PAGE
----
Back to it
Hello again dear readers! Sorry for the absence last week, I was attending GDC so I didn't have time to cast a proper dragnet for internet wisdom. But I've got a bumper crop for you this week to make up for it.
First and foremost, we'll look into why folks got so mad about Facebook buying Oculus. They're understandable reasons, but maybe not accurate reasons, if that makes sense? It will in a minute, anyway. Otherwise we have an article about the myths keeping women from employment in the games industry, why Animal Crossing hasn't changed too much in the past decade, what it's like to make a cool game that gets cloned within days, and a selection of sweet games to play and/or back straight from your browser.
Read... Facebook, Oculus, and Trust
"But how else was this gonna end? John Carmack, Cliff Bleszinski, Michael Abrash, and Gabe Newell were part of the pitch video. From day one, this was shooting for the stars. If Oculus wanted to be a company producing electronics for the masses, that was not going to happen on its own. It would be like the Pebble SmartWatch: the fuel of a potential revolution without being at the center. Oculus owes you nothing. Oculus does not have to pay everyone's Kickstarter investment back because the company just made a load of cash."
Where were you when you heard the news? I had just finished up a shift over at CVG when I saw the press release (thanks for extending my work day, business people) and realized that another gold leaf flake of idealism had chipped off the internet, thanks to Facebook buying out then-cool-stuff-underdog Oculus Rift. Patrick Klepek leaves off the business implications to examine the public reactions in an article for Giant Bomb (opens in new tab).
It was the day that VR went from a cool thing you convince your friends to try to another piece of exploitable technology. Not that I think Facebook will exploit it any more than your standard tech corporation would--as Klepek observes, Instagram is still doing its thing two years after Facebook bought if for $1 billion--but it's no longer the gaming community's cool little secret. Still, something like this was inevitable if VR was ever going to take off. Besides, what's virtual reality without a cyberpunk corporate dystopia to back it up?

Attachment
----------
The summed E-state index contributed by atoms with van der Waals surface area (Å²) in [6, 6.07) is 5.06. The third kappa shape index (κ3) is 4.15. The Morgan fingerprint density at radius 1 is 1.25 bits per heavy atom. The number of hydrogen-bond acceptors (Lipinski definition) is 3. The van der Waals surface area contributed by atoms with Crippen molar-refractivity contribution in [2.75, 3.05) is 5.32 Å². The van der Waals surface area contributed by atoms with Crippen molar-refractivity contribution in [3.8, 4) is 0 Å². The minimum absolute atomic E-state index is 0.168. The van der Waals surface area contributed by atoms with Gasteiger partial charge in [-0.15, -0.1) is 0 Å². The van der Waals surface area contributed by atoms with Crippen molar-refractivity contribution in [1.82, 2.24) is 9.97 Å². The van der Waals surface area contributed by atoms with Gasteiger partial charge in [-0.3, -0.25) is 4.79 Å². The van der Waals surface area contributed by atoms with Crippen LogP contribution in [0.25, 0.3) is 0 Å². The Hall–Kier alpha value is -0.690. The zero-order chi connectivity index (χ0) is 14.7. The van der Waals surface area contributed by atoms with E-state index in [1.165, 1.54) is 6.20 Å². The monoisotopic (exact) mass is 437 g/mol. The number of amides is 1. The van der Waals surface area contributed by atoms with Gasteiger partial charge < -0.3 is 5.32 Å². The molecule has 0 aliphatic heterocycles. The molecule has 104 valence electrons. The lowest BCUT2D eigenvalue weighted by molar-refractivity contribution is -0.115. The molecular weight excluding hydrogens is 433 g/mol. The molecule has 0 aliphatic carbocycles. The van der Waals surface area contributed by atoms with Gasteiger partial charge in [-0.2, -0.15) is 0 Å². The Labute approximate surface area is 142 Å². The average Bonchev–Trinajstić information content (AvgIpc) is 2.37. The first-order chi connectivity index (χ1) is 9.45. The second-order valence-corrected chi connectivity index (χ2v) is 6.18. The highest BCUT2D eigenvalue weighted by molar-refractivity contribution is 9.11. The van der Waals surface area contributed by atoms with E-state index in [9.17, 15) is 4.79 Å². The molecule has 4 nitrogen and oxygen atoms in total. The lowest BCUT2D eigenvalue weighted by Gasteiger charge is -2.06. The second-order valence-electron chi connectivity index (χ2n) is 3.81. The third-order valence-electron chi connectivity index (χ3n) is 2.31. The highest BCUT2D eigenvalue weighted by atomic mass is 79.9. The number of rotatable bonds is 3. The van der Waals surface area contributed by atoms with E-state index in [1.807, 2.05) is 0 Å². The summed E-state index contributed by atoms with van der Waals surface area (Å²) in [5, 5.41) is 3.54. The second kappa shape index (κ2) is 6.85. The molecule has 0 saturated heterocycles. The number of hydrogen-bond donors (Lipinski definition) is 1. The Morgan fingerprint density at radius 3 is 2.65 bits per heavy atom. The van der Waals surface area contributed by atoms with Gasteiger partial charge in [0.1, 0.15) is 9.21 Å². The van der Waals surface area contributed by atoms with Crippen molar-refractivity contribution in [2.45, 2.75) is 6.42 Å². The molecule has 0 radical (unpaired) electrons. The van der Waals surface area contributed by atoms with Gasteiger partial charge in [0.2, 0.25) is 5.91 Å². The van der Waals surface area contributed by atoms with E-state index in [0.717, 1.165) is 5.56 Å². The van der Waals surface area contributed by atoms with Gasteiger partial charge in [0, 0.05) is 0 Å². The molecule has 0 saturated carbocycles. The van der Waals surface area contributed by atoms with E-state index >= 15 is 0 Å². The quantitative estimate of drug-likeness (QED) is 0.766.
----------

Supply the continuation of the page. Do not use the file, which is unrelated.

Read... The Quiet Revolution: How Animal Crossing has Embraced the Future
"'As the series grows, time passes outside,' she says. 'Technology changes. The way players feel and think, their perspective about gaming changes. As a franchise, to stay relevant, we have to evolve along with that change. For example, that beautiful town ordinance may reduce some of the stress the game could cause. Things like that, we have to take them into consideration and constantly think about them and adjust to how the world has changed around us.'"
Animal Crossing is by no means Nintendo's most famous series. It's probably not even in the top five. But, after reading this Jeremy Parish's US Gamer (opens in new tab) interview with Animal Crossing creator Katsuya Eguchi and New Leaf director Aya Kyogoku, it's clear that it perfectly encapsulates the company's philosophy of observing the world but Doing Its Own Thang.
Just imagine Animal Crossing made by, uh, almost anybody else. It would have had full-on multiplayer as far back as Wild World, sure, and it wouldn't have made boy characters wear doofy horns and girl characters dress like little Prussian villagers. But that reactivity to the outside world wouldn't have stopped there: DLC furniture packs are a given, so are tradeable ultra-rare villagers (I'll give you Paula and Ace for your foil Kid Cat). But, as the Animal Crossing series' slow but sweeping evolution demonstrates, Nintendo is a bit choosier with the "industry standards" it embraces: sometimes for the worse, but often for the better.
Read... The Rip-offs & Making Our Original Game